A plate of sea slugs in garlic sauce in the fishing village of Tai Po, Hong Kong (photo by Simone Cannon)
One of the many surprising things for me on my first trip to Asia was how different the food was from the North American versions. I shouldn't have been that surprised as I had experienced the same thing in other countries such as Mexico and Italy. Once you leave the tourist areas, the food becomes almost unrecognizable as what I had thought of as "Mexican", "Italian" or "Chinese", and I must say, much more diverse and delicious than I ever imagined. The difference is that in most countries that I've visited, even though I may not understand a lot of the language, some of the words are more or less recognizable, so I at least have an outside chance of picking something I've heard of. Not so in China. Generally, the authenticity and tastiness of the food was inversely proportional to the amount of English (and I use the term very loosely) that appeared on the menu. Consequently, when aiming for the truly authentic, I would inevitably end up in a restaurant filled with locals and waiters who spoke no English and whose only menu was a wallboard of mysterious Chinese characters. Generally, I would just point at two or three items, nod enthusiastically whenever a waiter asked me a question and hope for the best.
A variety of snacks-on-a-stick at a Beijing market including scorpions and giant silkworm pupae (photo by Simone Cannon)
Occasionally, what appeared at the table was something I knew from the Chinese restaurants at home, items such as steamed crab, plates of noodles or rice with seafood or duck or fried pork balls. More often than not, though, I had only ever seen the particular lifeform lying on my plate at the zoo or aquarium: jellyfish, starfish, scorpions, the pupae of giant silkworms, sea slugs or sea snake. Whenever anything in bird-like pieces appeared in front of me, I would try to ask the waiter what it was and usually received as an answer the only English food word he seemed to know: chicken. Oddly enough, when I tried to reassemble the "chicken", it never quite measured up to standard chicken size and usually came out looking something like an emaciated sparrow. Like I said, better not to ask questions sometimes...
I only started to learn what I was eating when I began meeting fellow travelers in China who would join me for dinner. Just as well, since I might have hesitated to try some really delicious foods. Jellyfish, for example, tasted nothing like I thought it would. I imagined a slimy, gelatinous heavily-flavored creature, but in fact, it was delicate and sweet with a fresh sea flavor and a texture similar to caviar, that burst in your mouth when you bit into it. Starfish was easily identifiable and had a crunchy, fishy flavor.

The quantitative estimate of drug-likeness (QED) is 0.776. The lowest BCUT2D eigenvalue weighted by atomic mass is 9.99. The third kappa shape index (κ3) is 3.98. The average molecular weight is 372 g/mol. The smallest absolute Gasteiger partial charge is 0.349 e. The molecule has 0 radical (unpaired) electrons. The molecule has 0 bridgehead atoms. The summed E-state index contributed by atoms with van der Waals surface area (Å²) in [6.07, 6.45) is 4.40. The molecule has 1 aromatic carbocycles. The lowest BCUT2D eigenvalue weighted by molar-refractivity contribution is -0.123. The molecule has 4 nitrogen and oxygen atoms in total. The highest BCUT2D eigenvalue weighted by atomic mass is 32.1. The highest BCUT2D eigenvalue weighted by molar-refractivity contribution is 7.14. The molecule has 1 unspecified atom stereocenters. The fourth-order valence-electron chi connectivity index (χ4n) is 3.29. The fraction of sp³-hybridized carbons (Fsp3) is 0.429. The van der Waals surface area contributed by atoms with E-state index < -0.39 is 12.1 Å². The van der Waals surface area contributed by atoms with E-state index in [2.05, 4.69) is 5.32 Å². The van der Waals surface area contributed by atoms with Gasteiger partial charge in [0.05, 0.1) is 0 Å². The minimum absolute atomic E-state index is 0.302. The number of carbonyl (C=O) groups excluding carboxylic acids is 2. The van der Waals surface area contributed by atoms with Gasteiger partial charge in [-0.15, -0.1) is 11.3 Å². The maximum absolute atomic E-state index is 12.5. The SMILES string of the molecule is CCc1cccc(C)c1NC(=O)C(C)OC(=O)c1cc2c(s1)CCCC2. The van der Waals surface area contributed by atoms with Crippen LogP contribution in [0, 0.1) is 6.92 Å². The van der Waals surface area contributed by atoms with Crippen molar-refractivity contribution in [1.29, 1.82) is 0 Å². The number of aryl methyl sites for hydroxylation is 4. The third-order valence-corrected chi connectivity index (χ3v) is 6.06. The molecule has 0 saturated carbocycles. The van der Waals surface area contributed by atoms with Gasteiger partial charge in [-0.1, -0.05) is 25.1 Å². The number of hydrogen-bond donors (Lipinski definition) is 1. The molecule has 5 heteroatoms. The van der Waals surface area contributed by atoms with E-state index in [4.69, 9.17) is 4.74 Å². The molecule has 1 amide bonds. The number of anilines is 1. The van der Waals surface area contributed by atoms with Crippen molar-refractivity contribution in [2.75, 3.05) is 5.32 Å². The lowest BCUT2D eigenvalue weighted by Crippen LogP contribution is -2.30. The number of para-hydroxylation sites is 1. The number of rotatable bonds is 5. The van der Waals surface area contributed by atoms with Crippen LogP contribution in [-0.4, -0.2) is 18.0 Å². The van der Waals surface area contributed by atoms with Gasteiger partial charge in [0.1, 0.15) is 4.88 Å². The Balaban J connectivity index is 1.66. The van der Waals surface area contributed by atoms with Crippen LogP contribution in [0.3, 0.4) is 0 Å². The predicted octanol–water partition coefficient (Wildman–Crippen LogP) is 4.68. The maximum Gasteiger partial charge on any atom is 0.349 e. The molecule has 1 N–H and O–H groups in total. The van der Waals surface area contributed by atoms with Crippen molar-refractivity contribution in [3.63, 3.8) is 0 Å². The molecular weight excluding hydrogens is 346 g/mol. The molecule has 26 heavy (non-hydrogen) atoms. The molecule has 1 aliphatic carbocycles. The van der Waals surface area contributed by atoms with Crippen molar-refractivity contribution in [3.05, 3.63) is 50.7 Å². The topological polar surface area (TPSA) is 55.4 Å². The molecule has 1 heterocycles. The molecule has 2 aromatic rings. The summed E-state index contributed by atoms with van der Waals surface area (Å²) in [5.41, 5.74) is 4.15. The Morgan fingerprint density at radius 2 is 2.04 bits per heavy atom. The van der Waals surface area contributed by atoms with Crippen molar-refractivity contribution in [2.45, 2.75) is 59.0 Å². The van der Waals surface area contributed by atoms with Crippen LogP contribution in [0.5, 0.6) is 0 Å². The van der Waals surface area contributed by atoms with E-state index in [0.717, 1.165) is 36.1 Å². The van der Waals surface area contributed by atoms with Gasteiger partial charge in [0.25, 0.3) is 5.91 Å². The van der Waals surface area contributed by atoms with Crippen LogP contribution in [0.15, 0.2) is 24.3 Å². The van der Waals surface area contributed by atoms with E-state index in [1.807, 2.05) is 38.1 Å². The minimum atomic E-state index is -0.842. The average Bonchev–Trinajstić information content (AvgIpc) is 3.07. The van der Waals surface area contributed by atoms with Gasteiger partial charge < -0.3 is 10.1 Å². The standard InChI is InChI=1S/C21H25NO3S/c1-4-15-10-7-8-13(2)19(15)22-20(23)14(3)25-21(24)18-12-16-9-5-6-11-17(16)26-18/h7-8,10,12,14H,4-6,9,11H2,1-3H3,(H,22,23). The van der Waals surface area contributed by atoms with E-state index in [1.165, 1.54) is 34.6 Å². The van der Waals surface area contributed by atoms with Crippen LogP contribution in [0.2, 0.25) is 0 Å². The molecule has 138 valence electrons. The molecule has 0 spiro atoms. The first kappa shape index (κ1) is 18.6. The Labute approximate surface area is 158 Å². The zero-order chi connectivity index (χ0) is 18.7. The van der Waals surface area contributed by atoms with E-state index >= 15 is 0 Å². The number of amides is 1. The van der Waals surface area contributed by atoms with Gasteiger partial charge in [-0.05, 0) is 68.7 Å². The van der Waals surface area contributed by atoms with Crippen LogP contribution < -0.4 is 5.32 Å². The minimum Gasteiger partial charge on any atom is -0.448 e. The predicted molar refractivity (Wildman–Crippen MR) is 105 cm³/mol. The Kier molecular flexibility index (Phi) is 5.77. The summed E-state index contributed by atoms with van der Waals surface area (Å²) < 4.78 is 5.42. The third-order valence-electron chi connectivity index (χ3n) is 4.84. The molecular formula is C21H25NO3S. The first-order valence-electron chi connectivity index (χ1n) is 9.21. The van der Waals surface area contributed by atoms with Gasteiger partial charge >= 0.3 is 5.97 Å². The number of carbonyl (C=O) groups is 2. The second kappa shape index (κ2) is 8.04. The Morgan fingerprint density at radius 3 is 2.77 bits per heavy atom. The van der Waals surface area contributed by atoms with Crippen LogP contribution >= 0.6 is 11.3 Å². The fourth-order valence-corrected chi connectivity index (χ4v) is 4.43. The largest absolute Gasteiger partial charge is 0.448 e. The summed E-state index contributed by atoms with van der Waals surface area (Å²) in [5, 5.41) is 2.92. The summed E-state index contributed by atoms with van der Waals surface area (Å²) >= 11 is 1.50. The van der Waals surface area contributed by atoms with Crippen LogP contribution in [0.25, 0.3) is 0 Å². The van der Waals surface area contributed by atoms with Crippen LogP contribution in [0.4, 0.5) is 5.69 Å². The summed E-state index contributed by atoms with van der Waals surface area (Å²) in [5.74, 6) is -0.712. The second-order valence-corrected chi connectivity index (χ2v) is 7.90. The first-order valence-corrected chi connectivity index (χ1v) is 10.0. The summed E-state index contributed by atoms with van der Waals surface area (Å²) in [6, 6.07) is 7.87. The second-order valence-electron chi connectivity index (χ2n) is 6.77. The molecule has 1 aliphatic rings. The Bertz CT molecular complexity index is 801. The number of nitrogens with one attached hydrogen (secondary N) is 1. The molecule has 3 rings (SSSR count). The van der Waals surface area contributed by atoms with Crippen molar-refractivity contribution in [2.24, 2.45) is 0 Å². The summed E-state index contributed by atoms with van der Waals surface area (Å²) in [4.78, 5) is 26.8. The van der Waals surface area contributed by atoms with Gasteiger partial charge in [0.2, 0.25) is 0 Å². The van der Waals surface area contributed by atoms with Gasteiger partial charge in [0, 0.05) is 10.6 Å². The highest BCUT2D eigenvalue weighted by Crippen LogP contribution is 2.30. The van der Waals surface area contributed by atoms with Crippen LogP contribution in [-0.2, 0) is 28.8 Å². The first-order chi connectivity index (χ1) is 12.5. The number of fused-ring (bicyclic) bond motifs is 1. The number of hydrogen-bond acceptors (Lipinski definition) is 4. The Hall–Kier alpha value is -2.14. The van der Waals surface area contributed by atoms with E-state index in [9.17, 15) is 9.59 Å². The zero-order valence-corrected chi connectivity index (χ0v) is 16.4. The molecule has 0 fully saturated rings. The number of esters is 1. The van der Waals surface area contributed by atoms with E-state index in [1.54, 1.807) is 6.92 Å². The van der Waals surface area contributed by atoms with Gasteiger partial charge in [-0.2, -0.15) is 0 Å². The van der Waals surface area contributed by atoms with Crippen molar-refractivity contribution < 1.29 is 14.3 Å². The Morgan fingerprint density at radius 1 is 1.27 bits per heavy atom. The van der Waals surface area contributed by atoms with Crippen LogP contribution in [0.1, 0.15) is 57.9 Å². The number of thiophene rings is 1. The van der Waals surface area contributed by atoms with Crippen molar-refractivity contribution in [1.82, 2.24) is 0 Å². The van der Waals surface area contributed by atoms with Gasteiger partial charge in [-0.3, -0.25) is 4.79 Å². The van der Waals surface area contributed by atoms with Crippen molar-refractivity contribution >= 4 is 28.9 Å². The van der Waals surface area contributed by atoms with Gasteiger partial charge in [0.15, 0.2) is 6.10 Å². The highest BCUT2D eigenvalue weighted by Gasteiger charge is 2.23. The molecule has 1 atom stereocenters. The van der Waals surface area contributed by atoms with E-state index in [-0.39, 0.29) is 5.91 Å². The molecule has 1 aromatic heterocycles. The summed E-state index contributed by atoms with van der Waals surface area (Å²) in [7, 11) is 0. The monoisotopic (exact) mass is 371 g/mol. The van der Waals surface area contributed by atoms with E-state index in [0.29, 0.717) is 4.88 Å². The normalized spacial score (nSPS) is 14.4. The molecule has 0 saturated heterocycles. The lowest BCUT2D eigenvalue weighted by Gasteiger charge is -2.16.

Bags of sea snake and dried starfish for sale in a Hong Kong food market (photo by Simone Cannon)
My favorite (aside from my all time favorite Chinese food, Peking Duck) were the sea slugs. Despite the off putting name, they are wonderful, similar to a large tender clam, but with much more flavor. Sea snake was another surprise. It can be served grilled, steamed or sauteed and is very similar in taste and texture to eel. Most of these foods are also available at street market stalls if trying to order in a Chinese restaurant becomes too intimidating. The version of Chinese food served in Beijing is a combination of the styles imported by immigrants from other parts of China such as Hebei, Shangdong, Lower Yangzi River area, Inner Mongolia and Xinjiang. Lately, there have also been influences from the Americas, Japan and Europe, driven largely by tourists and expatriates, but also by the Chinese themselves as international travel has increased greatly in the last thirty years. In Hong Kong, the food leans toward the Cantonese style, but with many of the same international influences as Beijing. Seafood and fish dishes are more prevalent in Hong Kong, due to its location on the South China sea. Chinese food is one of the most diverse cuisines in the world, albeit unfamiliar to many Westerners. When visiting China, the best way to have a true culinary adventure is to take a deep breath and jump right in...you may be pleasantly surprised. At the very least, you'll have daring food stories to share with your friends and family when you get back. For more on Chinese food and Asian cooking in general, see the wonderful blog Hunger Hunger (A Daily Obesession), complete with interesting commentaries and gorgeous photos of authentic Asian food : http://hungerhunger.blogspot.com/
Fresh bok choy drying in the sun, Tai Po, Hong Kong (photo by Simone Cannon)